Kashagan delays mar outlook for Eni, Total and Shell.

FT: “Three of Europe’s largest oil companies could take a $1.5bn hit to earnings as a result of delays to Kashagan, the $50bn oil project in the Caspian Sea that has been bedevilled by hold-ups and cost over-runs.”
“Morgan Stanley, the banking group, said it had reduced its 2016 net income estimates for EniTotal and Royal Dutch Shell, which each have a 16.8 per cent stake in the project, by $500m for each company.
That represents 6 per cent of Eni’s estimated net income in 2016, 3 per cent of Total’s, and 2 per cent of Shell’s, the bank said.
The delays come at a sensitive time for the European oil majors, which are gearing up to unveil their second-quarter results in the coming days. The companies have recently gone through a period of heavy spending to boost growth and are under pressure from investors to repair their balance sheets.
Last year they did not generate enough cash flow to cover their capital expenditure and dividends, raising shareholder concerns about the sustainability of their payouts.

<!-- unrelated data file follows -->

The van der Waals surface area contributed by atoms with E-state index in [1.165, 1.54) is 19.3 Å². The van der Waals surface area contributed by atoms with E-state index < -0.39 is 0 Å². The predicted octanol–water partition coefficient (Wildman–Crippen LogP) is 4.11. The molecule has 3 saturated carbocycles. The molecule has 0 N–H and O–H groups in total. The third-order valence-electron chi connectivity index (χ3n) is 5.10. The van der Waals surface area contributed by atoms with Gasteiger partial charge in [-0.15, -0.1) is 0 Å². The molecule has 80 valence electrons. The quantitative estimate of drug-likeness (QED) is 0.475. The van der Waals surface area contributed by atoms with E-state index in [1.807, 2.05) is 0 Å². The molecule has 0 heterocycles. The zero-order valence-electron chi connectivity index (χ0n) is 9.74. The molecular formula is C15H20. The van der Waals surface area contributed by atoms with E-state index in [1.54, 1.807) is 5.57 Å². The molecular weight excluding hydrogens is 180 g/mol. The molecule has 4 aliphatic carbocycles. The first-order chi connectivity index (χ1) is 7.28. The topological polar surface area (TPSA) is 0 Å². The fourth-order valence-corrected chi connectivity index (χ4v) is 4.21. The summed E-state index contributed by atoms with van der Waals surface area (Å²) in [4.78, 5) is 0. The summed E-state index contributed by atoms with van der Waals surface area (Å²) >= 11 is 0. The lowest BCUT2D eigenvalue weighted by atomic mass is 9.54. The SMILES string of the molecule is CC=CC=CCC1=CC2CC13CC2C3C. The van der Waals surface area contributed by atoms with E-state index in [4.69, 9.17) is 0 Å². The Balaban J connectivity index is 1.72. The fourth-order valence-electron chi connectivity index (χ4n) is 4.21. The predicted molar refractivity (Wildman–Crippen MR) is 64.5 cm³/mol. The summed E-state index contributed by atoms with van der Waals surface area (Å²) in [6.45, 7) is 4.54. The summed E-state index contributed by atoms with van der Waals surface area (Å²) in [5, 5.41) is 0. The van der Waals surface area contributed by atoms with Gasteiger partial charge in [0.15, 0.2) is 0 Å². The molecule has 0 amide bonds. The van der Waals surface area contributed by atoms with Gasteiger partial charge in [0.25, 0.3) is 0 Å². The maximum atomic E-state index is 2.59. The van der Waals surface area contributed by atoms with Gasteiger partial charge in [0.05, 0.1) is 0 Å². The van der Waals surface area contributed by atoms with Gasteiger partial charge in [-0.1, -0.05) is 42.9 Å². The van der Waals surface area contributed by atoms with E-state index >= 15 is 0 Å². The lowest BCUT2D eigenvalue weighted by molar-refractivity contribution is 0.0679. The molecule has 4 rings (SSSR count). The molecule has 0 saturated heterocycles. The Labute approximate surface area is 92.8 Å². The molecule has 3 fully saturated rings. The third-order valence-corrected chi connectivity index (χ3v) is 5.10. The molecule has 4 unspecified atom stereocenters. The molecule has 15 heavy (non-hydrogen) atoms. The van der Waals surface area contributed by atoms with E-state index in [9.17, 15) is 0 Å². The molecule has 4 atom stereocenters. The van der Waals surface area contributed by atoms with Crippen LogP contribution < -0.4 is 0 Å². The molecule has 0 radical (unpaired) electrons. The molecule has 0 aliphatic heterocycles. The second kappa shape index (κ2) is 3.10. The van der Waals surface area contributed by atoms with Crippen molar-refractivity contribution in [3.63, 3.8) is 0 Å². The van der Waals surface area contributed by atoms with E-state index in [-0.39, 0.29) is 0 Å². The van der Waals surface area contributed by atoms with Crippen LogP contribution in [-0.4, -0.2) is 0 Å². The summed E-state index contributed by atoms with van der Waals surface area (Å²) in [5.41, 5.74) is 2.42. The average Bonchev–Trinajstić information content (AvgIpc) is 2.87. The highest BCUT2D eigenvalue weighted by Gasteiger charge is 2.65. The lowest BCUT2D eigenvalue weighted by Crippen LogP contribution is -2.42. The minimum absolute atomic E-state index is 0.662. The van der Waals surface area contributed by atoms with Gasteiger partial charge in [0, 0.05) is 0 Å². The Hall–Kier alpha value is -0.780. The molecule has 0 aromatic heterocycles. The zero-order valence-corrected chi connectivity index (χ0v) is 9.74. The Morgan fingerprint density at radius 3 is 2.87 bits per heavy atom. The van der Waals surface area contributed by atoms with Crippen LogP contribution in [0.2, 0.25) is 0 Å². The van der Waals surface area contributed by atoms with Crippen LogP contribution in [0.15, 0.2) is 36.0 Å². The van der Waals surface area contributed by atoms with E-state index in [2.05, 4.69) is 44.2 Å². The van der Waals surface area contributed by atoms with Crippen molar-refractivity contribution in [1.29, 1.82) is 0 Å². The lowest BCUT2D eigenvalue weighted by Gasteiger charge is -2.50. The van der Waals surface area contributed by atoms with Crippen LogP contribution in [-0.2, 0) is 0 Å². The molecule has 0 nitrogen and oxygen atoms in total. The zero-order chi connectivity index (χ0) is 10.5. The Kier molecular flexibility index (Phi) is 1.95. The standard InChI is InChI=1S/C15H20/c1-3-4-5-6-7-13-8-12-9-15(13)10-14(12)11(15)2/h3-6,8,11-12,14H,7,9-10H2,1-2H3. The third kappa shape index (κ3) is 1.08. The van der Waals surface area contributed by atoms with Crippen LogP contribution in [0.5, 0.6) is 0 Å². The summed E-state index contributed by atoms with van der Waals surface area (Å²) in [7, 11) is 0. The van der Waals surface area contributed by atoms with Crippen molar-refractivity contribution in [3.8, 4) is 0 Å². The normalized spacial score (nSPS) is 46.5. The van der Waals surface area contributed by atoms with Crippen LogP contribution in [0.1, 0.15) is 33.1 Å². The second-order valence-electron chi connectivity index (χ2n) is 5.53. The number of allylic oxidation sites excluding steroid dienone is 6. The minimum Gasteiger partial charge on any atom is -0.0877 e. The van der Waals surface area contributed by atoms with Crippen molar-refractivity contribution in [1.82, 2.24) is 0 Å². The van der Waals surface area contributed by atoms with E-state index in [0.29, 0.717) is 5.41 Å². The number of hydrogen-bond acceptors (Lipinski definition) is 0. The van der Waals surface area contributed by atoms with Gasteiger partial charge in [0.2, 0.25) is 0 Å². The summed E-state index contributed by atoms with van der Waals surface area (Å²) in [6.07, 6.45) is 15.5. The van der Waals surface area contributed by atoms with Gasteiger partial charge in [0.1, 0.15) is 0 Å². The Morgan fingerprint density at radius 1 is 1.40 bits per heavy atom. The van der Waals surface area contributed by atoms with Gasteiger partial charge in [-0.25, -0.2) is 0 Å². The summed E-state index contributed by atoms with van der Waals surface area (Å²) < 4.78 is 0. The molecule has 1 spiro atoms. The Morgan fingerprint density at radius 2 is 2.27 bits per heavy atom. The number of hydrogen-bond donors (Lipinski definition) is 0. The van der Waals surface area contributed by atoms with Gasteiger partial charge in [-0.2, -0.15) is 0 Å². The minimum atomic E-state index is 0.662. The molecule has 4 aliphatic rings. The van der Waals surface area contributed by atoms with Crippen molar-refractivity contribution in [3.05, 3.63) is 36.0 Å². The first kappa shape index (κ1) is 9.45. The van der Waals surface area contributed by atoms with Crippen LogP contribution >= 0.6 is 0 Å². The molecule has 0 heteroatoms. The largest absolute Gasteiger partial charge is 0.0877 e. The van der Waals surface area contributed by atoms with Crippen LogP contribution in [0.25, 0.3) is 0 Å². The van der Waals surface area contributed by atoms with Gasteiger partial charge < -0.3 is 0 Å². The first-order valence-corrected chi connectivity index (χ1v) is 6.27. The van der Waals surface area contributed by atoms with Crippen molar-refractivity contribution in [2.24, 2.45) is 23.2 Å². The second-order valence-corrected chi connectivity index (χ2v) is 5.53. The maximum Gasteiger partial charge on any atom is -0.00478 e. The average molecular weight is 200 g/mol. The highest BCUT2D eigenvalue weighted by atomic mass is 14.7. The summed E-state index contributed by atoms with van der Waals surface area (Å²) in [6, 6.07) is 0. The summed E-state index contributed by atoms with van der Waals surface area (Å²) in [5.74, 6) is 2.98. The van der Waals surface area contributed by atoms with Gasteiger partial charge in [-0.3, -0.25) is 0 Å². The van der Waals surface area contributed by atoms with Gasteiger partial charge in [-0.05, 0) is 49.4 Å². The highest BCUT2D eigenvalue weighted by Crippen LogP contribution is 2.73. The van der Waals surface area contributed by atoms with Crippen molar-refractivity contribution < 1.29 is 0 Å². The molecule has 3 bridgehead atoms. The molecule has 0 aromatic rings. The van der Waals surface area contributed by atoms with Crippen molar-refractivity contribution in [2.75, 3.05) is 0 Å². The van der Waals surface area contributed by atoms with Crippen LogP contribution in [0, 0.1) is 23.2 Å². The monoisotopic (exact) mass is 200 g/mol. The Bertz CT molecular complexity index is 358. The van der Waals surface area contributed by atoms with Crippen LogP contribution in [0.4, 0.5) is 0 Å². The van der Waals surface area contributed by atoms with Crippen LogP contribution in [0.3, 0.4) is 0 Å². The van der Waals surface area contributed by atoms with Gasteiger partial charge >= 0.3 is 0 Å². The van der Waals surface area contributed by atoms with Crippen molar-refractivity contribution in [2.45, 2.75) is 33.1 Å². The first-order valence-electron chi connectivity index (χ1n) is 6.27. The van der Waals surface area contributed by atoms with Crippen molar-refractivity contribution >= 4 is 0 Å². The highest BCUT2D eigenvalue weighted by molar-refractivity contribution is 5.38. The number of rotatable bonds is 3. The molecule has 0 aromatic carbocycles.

Nearly all of them have now committed to curbing spending and generating more free cash flow. But the delays to Kashagan undermine this goal.
“We previously assumed Kashagan would add $800m to 2016 cash flow for each of the three European [majors],” said Martijn Rats, Morgan Stanley’s European oil analyst. That figure has now been downgraded to zero.
….Kashagan was the largest oil find in 30 years when it was discovered in the Kazakh section of the Caspian Sea in 2000. The field, the biggest outside the Middle East, was supposed to come into production five years later. But it has been dogged by massive technical problems and is now years behind schedule.
Kashagan briefly started producing oil last September, only to shut down 13 days later due to a leak in a gas pipeline running from the oilfield to the shore.
An investigation revealed problems with the welds on the pipeline, linked to “sulphide stress cracking”, a form of corrosion caused by hydrogen sulphide or H2S. Kashagan’s oil contains high concentrations of the deadly gas.
The gas pipeline, as well as a parallel line carrying oil, will now have to be completely replaced. That will delay the restart of the field by as much as two years.
Other members of the Kashagan consortium are the Kazakh state oil company KazMunayGas and ExxonMobil each with 16.8 per cent, CNPC of China with 8.33 per cent and Inpex with 7.6 per cent.”